Sev­ered arm found in­side shark yields few clues to for­mer boxer’s demise

The Western Star - - Canada / Crime Flashback - Max Haines

To say co­in­ci­dence played a large part in Aus­tralia’s fa­mous “shark arm” case would be an un­der­state­ment. The se­ries of co­in­ci­dences sur­round­ing this case baf­fles the imag­i­na­tion.

It all be­gan in­no­cently enough in 1935. Al­ber Hob­son and a com­pan­ion were fish­ing at sea out of Syd­ney, Aus­tralia. Hob­son hooked a small shark.

While he was do­ing his best to land his catch, a 14-foot tiger shark ap­peared on the scene. In an in­stant the larger shark be­came en­ta­gled in Hob­son’s lines. With as­sis­tance, Hob­son man­aged to land the mon­ster.

Co­in­ci­den­tally, Hob­son’s brother owned the Coogee Beach Aquar­ium. The en­ter­pris­ing fish­er­man re­al­ized that he had caught a prize ex­hibit for his brother.

On April 25, 1935, a week af­ter its cap­ture, the shark went berserk. It turned and thrashed in the wa­ter as if in great dis­tress. Fi­nally the shark re­gur­gi­tated the con­tents of its stom­ach. Among the con­tents was a hu­man arm. Po­lice ex­am­ined the limb. Tat­toed on the mys­te­ri­ous arm were two tiny box­ers in a fight­ing stance.

Part of a rope was still tied around the wrist. Po­lice went about in­ves­ti­gat­ing miss­ing men with dis­tinc­tive tatoos. They im­me­di­ately came up with James Smith, a 40year-old for­mer boxer, who was listed as miss­ing.

Smith’s wife and brother pos­i­tively iden­ti­fied the arm as be­long­ing to Smith. A fin­ger­print check es­tab­lished the iden­tity be­yond a doubt.

On April 8, nine days be­fore Hob- son cap­tured his cel­e­brated shark, Smith had left home. He had told his wife that he was go­ing on a fish­ing trip with a friend, but did not re­veal the friend’s iden­tity. Two weeks went by be­fore Mrs. Smith re­ported her hus­band miss­ing to the po­lice.

At this point in the in­ves­ti­ga­tion there was some spec­u­la­tion that Smith may have com­mit­ted sui­cide.

Then, of course, there were those op­ti­mistic in­di­vid­u­als who sug­gested that Smith may have lost his arm to the tiger shark but could very well still be alive. Per­haps the shark held the se­cret.

As if an­it­ci­pat­ing of­fi­cial­dom’s next move, the shark con­ve­niently died.

Upon be­ing dis­sected it was found to con­tain no fur­ther por­tions of James Smith.

In­ves­ti­gat­ing of­fi­cers then turned to trac­ing Smith’s ac­tions from the time he had left his home.

His em­ployer, Reg Holmes, a boat builder, could shed no light on the move­ments of the miss­ing man. How­ever, po­lice were suc­cess­ful in trac­ing Smith to a rented cot­tage at Cronulla on the coast.

A friend of his, 42-year-old Pa­trick Brady, had ac­com­pa­nied Smith to the cot­tage. Brady had a po­lice record and at the time of the Smith in­ves­ti­ga­tion was await­ing trial for forg­ing cheques. The cot­tage at Cronulla was searched by po­lice, but no blood­stains or other di­rect in­crim­i­nat­ing ev­i­dence against Brady was un­cov­ered.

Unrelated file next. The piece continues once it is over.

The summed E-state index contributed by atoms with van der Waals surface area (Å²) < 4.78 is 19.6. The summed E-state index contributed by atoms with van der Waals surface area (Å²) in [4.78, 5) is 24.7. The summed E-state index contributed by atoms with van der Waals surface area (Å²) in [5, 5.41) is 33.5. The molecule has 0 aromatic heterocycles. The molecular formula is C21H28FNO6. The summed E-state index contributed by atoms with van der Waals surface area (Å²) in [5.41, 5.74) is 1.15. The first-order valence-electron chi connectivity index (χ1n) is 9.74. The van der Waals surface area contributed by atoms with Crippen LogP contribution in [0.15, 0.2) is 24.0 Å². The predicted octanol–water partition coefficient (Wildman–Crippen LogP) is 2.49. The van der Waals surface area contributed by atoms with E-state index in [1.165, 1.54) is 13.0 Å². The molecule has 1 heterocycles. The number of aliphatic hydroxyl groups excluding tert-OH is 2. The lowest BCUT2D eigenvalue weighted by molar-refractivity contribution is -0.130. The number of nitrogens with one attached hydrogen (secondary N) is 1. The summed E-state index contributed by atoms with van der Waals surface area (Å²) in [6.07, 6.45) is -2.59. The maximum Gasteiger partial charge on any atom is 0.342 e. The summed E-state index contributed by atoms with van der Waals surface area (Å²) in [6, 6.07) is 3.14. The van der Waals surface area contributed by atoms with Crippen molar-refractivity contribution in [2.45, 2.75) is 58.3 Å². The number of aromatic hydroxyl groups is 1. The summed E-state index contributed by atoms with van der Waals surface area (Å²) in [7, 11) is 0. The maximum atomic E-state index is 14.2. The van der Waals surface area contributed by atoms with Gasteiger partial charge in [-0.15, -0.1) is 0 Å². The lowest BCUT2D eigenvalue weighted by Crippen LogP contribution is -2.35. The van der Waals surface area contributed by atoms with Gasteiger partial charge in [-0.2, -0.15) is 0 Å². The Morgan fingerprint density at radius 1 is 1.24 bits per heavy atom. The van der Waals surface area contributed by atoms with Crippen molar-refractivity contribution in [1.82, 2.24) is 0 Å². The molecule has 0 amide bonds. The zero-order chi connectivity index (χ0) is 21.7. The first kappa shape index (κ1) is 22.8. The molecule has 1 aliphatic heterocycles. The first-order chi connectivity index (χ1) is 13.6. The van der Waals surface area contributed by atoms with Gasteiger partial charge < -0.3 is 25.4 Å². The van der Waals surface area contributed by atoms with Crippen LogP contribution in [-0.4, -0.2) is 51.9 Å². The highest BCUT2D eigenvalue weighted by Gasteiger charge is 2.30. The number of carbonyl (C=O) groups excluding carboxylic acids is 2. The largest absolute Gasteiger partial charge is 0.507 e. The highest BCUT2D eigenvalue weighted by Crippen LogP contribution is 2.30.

It was learned a large mat­tress and a tin trunk nor­mally in the cot­tage were now miss­ing. Po­lice felt Smith could have been mur­dered and dis­mem­bered on the mat­tress, stuffed into the tin trunk and the whole works tossed into the sea. On this sup­po­si­tion Brady was ar­rested and charged with mur­der. Dur­ing ques­tion­ing he in­crim­i­nated Reg Holmes in a forgery ring, but Holmes stead­fastly de­nied ever know­ing Brady.

A few days af­ter Holmes de­nied know­ing Brady, Syd­ney har­bor po­lice noted a speed­boat be­ing driven er­rat­i­cally in the har­bor. They dis­cov­ered Holmes drunk at the wheel of the boat. Holmes had a su­per­fi­cial gun­shot wound on the side of his head. In­ves­ti­gat­ing of­fi­cers felt the wound was self-in­flicted and Holmes had at­tempted sui­cide. He told a dif­fer­ent story. He swore Brady had con­fessed to him he had killed Smith.

Holmes was cer­tain some­one was try­ing to kill him. They had just missed killing him on the boat and he was sure they would try again. The po­lice didn’t be­lieve him. They should have.

On the evening be­fore the in­quest into Smith’s death, Holmes’ body was found in his parked car un­der Syd­ney bridge. He had been shot three times with a .32 re­volver.

At Brady’s mur­der trial the pros­e­cu­tion was ham­pered by not be­ing per­mit­ted to present the de­ceased Holmes’ state­ment in­crim­i­nat­ing Brady.

Ob­vi­ously the ac­cused could not have been per­son­ally in­volved in the Holmes’ killing as he had been in jail at the time of the mur­der. Lurk­ing over the en­tire pro­ceed­ings was the slight doubt as to whether Smith was ac­tu­ally dead.

While the shark arm case was oc­cu­py­ing the front pages of Aus­tralia’s news­pa­pers, Sir Sid­ney Smith, the il­lus­tri­ous Bri­tish forensic ex­pert, was in Au­tralia at­tend­ing a meet­ing of the Bri­tish Med­i­cal As­so­ci­a­tion.

Af­ter study­ing the arm and all cir­cum­stances sur­round­ing the case, Sir Sid­ney came up with what is prob­a­bly close to the truth.

He con­cluded that Smith and who­ever shared the cot­tage with him ar­gued over some­thing which led to Smith’s mur­der. The body was then dis­mem­bered on the mat­tress. The parts were placed in the tin trunk, but the arm wouldn’t fit in.

The mur­derer than at­tached the arm to the out­side of the trunk by means of a rope. Ev­ery­thing was dumped at sea. The arm worked loose and was swal­lowed by our friend, the shark.

In­side a cap­tured shark, fish­er­men found a hu­man arm, above, with a small tat­too of two box­ers inked upon it. In­ves­ti­ga­tors de­ter­mined the arm be­longed to James Smith, right, an exboxer who had gone miss­ing sev­eral weeks be­fore the shark was caught....

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